by: Louise Langlais-Burgess, D.V.M.
Hespeler Animal Hospital • 210 Pinebush Road, Cambridge, ON • Tel.: (519) 740-7706

What is a fecal and why is it so important?

Why does your vet ask you to bring in a fecal specimen (poo) when your dog or cat goes for its annual checkup? We ask for this so we can check your pet for intestinal parasites, including some that can be a threat to human health.

Most of these worms cannot be detected with the naked eye. In other words, you will not be able to see evidence that your pet has worms just by looking at the feces. Worms such as roundworms and hookworms do not want to exit the pet’s body; they will die if they do so. We only see worms in the animal’s poo when the worms have been crowded out, in a heavily infected pet. With average worm burdens, the worms stay in the intestine of the host for their entire life-span. The only way to detect these worms is by testing the pet’s stools.

We look for worm eggs. If we see worm eggs, we know the pet has worms in its intestine.

Your veterinarian does a test called a "fecal" to check for worm eggs in your pet’s poo. We mix a small portion of the feces with a special flotation solution, pass it through a strainer to catch the larger pieces of material that may obscure the eggs, then pour the strained solution into a small vial. We place a cover slip at the top of the vial. The worm eggs float to the top of the vial after 10 minutes and stick to the cover slip. We then examine the cover slip under the microscope for the distinctive eggs of various types of intestinal parasites.

We are specifically looking for eggs of roundworms, hookworms and whipworms, and for one-celled protozoan parasites such as Coccidia or Giardia in the fecal test.

Parasites RisksWe also look for eggs of the tapeworm, one intestinal parasite that can be detected in the animal’s feces by the pet owner. It reproduces by shedding segments of its body, which can be visible as rice-like objects on top of the pet’s feces or stuck to the fur around its anal area.

What’s the risk from intestinal parasites?

Intestinal parasites can make your pet sick and they are also a human health hazard. Untreated worms lay eggs that are shed into your pet’s stools and into its environment. People, especially children or immuno-suppressed adults, can be infected by animal parasites when they work or play in areas contaminated with parasite eggs –for example, soil in the yard, garden or sandbox. Children are often less careful about washing their hand and more likely to put their hands in their mouth after playing in the dirt.

An estimated 10,000 children per year in the United States are infected with roundworms, and approximately 750 will suffer permanent visual impairment or blindness when migrating larvae lodge in their eyes. Although the statistics we have are from the U.S., we know the risk for similar infections exists in Canada.

How can I reduce the risk for my family?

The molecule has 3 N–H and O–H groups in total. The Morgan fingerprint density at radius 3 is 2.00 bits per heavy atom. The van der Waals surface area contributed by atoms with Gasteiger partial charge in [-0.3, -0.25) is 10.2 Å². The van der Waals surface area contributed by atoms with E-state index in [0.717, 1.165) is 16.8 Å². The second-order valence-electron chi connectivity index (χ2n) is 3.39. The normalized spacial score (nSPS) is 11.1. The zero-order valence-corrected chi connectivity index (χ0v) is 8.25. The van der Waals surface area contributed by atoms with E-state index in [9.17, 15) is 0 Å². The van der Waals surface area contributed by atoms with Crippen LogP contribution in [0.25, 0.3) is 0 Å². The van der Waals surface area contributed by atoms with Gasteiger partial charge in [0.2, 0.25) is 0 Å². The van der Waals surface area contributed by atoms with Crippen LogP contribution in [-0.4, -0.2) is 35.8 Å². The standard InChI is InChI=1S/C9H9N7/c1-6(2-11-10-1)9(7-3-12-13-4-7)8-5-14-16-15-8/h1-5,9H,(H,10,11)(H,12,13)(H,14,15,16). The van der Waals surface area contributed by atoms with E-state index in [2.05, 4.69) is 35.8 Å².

Vets and medical doctors are certainly not recommending you get rid of your family pet. Good hygiene and common sense is all that are needed. Here is a list of ways you can reduce the risk:

  • bring a fecal specimen from each cat and dog to your veterinarian at least once a year, to have it tested for worm eggs
  • if you cannot get a poop sample from your outdoor cat, deworm it 2-4 times a year for roundworms and tapeworms, to be on the safe side
  • practice good hygiene by washing hands regularly
  • remove pet stools from your yard 2-3 times weekly (worm eggs are not infective when fresh, only after they have embryonated for a week or so in the pet’s feces) and wash your hands immediately afterwards
  • clean cat litter boxes daily and wash your hands immediately afterwards
  • wear gloves when gardening
  • do not drink water from streams or other sources that may be contaminated with animal feces
  • wash all fruit and vegetables thoroughly before eating
  • do not allow children to go barefoot outdoors in areas where animals may have defecated in the past (worm eggs can survive months or years in infected soil)
  • keep children away from areas with pet stools
  • keep sandboxes covered when not in use
  • deworm your pet at regular intervals (see information below)
  • get deworming medication from a veterinarian; over-the-counter medications have low efficacy
  • keep your pets flea free (fleas are the intermediate host for tapeworms), using flea preventatives available from your veterinarian

Why routine deworming?

Routine deworming involves treating cats and dogs for worms at regular intervals. This will prevent infection with intestinal parasites and the shedding of worm eggs into your yard or home. The Centers for Disease Control and Prevention (CDC) and the American Association of Veterinary Parasitologists (AAVP) recommend puppies and kittens be dewormed once every 2 weeks until they are 3 months of age, then once monthly until they are 6 months old, and that adult dogs and cats be dewormed at least 4 times per year. Speak to your veterinarian about his or her recommendations for your family pets.

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